Menu

Blog

Archive for the ‘wearables’ category

Jul 4, 2020

High-tech glove translates sign language into speech in real time

Posted by in categories: mobile phones, wearables

A glove that translates sign language into speech in real time has been developed by scientists — potentially allowing deaf people to communicate directly with anyone, without the need for a translator.


A glove that translates sign language into speech in real time has been developed by scientists — potentially allowing deaf people to communicate directly with anyone, without the need for a translator.

The wearable device contains sensors that run along the four fingers and thumb to identify each word, phrase or letter as it is made in American Sign Language.

Continue reading “High-tech glove translates sign language into speech in real time” »

Jun 29, 2020

Supersensitive e-skin will change how humans communicate

Posted by in category: wearables

A team of researchers has designed a new type of wearable — and e-skin — that is bacterial resistant and can detect emotion through micro face movements.

Jun 27, 2020

The technologies the world is using to track coronavirus — and people

Posted by in categories: biotech/medical, drones, education, health, robotics/AI, wearables

Now that the world is in the thick of the coronavirus pandemic, governments are quickly deploying their own cocktails of tracking methods. These include device-based contact tracing, wearables, thermal scanning, drones, and facial recognition technology. It’s important to understand how those tools and technologies work and how governments are using them to track not just the spread of the coronavirus, but the movements of their citizens.

Contact tracing is one of the fastest-growing means of viral tracking. Although the term entered the common lexicon with the novel coronavirus, it’s not a new practice. The Centers for Disease Control and Prevention (CDC) says contact tracing is “a core disease control measure employed by local and state health department personnel for decades.”

Traditionally, contact tracing involves a trained public health professional interviewing an ill patient about everyone they’ve been in contact with and then contacting those people to provide education and support, all without revealing the identity of the original patient. But in a global pandemic, that careful manual method cannot keep pace, so a more automated system is needed.

Jun 16, 2020

Advancing Automation in Digital Forensic Investigations Using Machine Learning Forensics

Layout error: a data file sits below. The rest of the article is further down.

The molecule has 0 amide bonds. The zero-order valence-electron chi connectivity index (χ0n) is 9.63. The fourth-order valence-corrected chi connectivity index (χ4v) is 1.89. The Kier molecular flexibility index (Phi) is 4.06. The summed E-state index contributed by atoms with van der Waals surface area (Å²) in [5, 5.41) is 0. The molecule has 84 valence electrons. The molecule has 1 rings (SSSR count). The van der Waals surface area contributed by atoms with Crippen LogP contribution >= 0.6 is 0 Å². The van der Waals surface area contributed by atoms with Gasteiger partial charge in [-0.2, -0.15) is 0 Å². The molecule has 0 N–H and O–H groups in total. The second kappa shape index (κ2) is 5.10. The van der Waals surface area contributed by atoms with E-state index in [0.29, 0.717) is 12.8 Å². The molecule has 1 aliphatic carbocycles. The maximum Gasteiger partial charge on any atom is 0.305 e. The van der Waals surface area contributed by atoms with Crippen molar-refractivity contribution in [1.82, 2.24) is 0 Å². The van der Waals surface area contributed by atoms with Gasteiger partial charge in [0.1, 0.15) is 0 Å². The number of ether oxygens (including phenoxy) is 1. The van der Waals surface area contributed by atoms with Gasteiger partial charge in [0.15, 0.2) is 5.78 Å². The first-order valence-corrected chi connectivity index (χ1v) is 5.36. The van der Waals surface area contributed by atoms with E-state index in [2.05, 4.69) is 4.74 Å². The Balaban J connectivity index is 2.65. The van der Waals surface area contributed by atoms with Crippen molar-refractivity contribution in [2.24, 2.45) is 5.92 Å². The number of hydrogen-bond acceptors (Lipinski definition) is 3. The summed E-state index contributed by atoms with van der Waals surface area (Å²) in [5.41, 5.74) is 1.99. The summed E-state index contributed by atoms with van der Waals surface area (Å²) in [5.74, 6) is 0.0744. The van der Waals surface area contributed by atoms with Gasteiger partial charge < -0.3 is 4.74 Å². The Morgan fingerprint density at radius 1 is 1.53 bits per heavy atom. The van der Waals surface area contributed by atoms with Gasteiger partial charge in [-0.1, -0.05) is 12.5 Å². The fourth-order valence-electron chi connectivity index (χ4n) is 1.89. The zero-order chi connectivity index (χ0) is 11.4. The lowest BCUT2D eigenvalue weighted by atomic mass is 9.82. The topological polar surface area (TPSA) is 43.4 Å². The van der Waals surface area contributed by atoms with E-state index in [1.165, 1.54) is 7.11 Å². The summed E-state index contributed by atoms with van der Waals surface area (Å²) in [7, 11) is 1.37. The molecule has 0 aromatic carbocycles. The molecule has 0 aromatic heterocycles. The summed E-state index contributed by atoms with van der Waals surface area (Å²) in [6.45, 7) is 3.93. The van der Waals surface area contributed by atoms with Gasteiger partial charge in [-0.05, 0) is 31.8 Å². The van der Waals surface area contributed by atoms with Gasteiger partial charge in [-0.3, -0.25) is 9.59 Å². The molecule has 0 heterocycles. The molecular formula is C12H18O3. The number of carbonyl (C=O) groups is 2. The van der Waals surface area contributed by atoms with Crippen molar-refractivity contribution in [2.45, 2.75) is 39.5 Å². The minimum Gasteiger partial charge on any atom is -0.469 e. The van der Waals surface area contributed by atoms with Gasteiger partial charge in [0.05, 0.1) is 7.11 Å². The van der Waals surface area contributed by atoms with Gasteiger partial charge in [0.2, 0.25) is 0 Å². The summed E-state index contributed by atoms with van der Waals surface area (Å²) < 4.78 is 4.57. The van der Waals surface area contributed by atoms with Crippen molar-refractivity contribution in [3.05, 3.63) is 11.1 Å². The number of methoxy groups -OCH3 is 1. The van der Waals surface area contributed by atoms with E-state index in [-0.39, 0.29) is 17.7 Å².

Posted by in categories: biotech/medical, cybercrime/malcode, genetics, government, mobile phones, robotics/AI, wearables

In the last few years, most of the data such as books, videos, pictures, medical and even the genetic information of humans are moving toward digital formats. Laptops, tablets, smartphones and wearable devices are the major source of this digital data transformation and are becoming the core part of our daily life. As a result of this transformation, we are becoming the soft target of various types of cybercrimes. Digital forensic investigation provides the way to recover lost or purposefully deleted or hidden files from a suspect’s device. However, current man power and government resources are not enough to investigate the cybercrimes. Unfortunately, existing digital investigation procedures and practices require huge interaction with humans; as a result it slows down the process with the pace digital crimes are committed. Machine learning (ML) is the branch of science that has governs from the field of AI. This advance technology uses the explicit programming to depict the human-like behaviour. Machine learning combined with automation in digital investigation process at different stages of investigation has significant potential to aid digital investigators. This chapter aims at providing the research in machine learning-based digital forensic investigation, identifies the gaps, addresses the challenges and open issues in this field.

Jun 10, 2020

This device can read your medical history in a drop of sweat

Posted by in categories: biotech/medical, health, wearables

“ “The monitoring of human health and well-being with the use of wearables is considered critical in the next generation of biomedical devices,” write the authors. “[But] most existing paper-based devices are designed for one-time use only, functioning under relatively intense capillary flow into the paper, which ceases upon saturation… [Our approach] can function as a key part of a platform for long-term sweat sampling and biomarker monitoring.””


Researchers have designed a paper-based wearable device that can monitor your sweat for 10-days at a time to detect important information about your health.

Jun 9, 2020

A supernumerary robotic arm adds functionality for carrying out common tasks